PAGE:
5 Design Mistakes That Can Make Indie Book Covers Look Wonky | Self-Publishing Relief

by | Book Cover Design | 1 comment

Despite the popular saying, most people DO judge a book by its cover. So your self-published book cover is your last, best opportunity to attract the attention of potential readers, give them insight about the contents of your book, and close the sale.

At Self-Publishing Relief, we know that the selling points of your book should never be overshadowed by the wrong cover design choices. Check out these common cover art catastrophes you must avoid to ensure your book will stand out for all the right reasons.

Wonky Design Choices That Will Ruin Your Self-Published Book Sales

Lots Of Fluff And Clutter

Covers that are cluttered with too many photos, words, or stylistic elements can confuse and turn off readers by misrepresenting the key points of your book.

Instead of including every design element you can think of, consider a more restrained touch. Too many elements will make your cover look amateurish. Incorporating minimalism into your cover art design can show off your creative side while making a huge impact with simple pieces.

Essential Details Downplayed

While having too many design elements can make your cover distracting and busy, ignoring the important details can be just as bad. Your self-published book will attract more attention with a prominent title and author name.

Hard-To-Read Fonts

Interesting fonts can make your title and author name stand out, but they can also lead to another common design mistake: sacrificing functionality for fun.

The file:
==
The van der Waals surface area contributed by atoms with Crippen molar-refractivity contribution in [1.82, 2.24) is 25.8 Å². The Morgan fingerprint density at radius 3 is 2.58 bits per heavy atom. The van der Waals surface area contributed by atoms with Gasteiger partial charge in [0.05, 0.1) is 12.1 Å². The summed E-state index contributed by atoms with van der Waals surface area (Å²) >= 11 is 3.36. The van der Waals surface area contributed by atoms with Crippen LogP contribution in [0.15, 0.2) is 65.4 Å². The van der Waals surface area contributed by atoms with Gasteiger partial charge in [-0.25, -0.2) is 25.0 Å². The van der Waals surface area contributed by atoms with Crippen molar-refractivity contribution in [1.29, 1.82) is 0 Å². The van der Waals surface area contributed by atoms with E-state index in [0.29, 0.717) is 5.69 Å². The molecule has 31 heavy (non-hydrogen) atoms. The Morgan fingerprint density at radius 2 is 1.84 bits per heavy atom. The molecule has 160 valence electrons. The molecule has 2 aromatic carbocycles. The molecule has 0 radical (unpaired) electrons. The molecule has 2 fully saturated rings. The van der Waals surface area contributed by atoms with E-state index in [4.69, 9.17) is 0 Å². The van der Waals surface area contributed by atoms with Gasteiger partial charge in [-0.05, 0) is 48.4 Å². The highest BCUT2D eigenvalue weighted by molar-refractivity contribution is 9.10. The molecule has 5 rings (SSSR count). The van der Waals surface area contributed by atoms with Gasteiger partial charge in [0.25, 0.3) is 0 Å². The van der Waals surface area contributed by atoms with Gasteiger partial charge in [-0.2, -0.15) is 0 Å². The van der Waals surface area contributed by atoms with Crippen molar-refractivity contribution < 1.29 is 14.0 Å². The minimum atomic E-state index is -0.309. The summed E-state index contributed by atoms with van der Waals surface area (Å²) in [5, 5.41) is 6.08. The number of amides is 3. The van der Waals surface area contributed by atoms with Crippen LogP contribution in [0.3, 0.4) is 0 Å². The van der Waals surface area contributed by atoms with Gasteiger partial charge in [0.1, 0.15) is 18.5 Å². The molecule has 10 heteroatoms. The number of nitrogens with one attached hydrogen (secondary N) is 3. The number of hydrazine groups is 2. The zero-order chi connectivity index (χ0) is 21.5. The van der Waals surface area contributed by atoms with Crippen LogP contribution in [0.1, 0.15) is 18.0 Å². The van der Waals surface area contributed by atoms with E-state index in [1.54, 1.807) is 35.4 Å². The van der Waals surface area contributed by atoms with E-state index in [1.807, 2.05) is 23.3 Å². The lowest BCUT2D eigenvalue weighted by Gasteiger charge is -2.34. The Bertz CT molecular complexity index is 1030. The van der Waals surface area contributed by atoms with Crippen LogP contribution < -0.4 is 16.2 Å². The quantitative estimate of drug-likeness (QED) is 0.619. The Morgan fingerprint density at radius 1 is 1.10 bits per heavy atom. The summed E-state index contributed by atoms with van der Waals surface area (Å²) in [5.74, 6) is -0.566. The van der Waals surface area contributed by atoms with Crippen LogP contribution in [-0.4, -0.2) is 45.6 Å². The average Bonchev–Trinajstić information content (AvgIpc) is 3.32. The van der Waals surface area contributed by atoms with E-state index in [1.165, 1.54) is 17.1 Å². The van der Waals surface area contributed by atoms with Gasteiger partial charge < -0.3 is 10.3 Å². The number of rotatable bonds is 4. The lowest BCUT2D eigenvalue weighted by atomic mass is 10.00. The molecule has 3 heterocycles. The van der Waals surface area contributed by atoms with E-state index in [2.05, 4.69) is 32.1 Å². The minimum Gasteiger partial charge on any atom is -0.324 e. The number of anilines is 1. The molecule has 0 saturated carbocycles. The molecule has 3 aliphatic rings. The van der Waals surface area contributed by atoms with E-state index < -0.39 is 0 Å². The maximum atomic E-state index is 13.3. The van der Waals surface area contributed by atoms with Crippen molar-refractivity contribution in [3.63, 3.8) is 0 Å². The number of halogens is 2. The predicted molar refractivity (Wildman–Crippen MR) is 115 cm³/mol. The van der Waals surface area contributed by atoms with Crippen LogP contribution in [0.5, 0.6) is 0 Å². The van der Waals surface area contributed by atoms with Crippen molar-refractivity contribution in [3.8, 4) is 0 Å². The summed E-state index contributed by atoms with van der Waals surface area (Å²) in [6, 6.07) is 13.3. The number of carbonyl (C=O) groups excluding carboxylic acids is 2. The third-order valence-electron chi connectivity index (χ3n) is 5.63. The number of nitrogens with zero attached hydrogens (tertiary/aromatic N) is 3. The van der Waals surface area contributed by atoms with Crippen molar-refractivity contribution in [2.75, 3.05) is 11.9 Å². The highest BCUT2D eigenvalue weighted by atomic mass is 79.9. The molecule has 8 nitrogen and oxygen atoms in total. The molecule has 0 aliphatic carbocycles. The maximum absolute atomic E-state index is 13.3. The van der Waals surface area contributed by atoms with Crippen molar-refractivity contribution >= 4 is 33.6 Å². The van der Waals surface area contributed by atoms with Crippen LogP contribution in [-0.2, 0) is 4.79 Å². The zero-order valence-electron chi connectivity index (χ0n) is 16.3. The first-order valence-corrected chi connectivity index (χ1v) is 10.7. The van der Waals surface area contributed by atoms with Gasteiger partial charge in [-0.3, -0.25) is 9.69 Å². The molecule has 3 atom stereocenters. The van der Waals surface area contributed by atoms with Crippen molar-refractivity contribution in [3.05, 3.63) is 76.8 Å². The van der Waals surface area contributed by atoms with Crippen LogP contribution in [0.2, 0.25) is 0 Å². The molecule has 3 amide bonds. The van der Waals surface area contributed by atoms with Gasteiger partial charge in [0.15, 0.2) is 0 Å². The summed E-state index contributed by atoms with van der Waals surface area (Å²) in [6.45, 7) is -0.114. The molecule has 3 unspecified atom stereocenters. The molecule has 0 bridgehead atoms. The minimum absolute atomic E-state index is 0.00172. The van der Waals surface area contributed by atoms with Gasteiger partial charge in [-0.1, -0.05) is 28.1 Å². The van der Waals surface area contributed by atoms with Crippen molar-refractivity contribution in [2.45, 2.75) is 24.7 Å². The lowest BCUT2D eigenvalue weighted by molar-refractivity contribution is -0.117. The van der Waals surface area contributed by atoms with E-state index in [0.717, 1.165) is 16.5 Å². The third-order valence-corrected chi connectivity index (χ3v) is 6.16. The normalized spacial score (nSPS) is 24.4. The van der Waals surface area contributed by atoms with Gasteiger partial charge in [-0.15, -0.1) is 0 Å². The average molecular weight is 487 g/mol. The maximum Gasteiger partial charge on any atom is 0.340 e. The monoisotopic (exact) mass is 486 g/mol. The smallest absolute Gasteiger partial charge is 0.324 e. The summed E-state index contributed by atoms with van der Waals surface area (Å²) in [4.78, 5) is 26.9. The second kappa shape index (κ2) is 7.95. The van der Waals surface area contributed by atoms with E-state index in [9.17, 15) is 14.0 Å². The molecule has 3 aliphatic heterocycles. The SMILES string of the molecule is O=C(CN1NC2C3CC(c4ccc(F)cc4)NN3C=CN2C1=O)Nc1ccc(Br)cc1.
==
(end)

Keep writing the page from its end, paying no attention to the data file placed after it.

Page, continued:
You may be tempted to use a very jagged font for your terrifying horror story or an intricate cursive for your flirty romance novel. But titles that are too difficult to read might cause potential readers to choose something else. And what happens when that unusual font shrinks down to thumbnail size—will it be legible? Instead, check out some of the best (and most readable) fonts for book covers.

Imperfect Pictures

Your images have to fit your cover in more ways than one. The content of the image should accurately reflect your genre. Then there are the technical aspects: The image must have the right dimensions for your cover size. You don’t want to try to stretch a too-small image beyond its limits. Stretching an image can cause its resolution to drop and distort into something unrecognizable—and it screams “amateur” and “low quality.”

Instead, find a larger image that can be cropped to size or made smaller without sacrificing its quality.

Copycat Style

When it’s time to design your self-published book cover, looking at other covers in your genre for inspiration is a great way to get started. However, you should never copy someone else’s cover art completely! This shows a lack of professionalism and will make your book seem like a knock-off. Also, potential sales of your book might end up going to the lookalike. And if your cover is too similar to another author’s, your book may become famous for the wrong reason—stealing!

Taking the time to make sure your book cover avoids common design blunders will help you catch the eye of your potential buyer and boost your sales potential. If graphic design isn’t your forte, you might want to consider a professionally predesigned cover. Or, you can contact the cover design experts at Self-Publishing Relief and let us create the perfect custom cover for your self-published book.


Question: What is your favorite book cover and what about its design catches your eye?

1 Comment

  1. Colin

    Take on board more simplistic design. My second cover was a bit complex. It was deemed old fashioned, at the time, but the novel has found popularity on Kindle. You need to consider-what will the cover look like on a screen- not just in a bookshop. It needs to be genre appropriate. Fifty eight per cent of sales for e-books are from independent publishers, not mainstream, apparently. There’s hope for authors who self-publish e-books!


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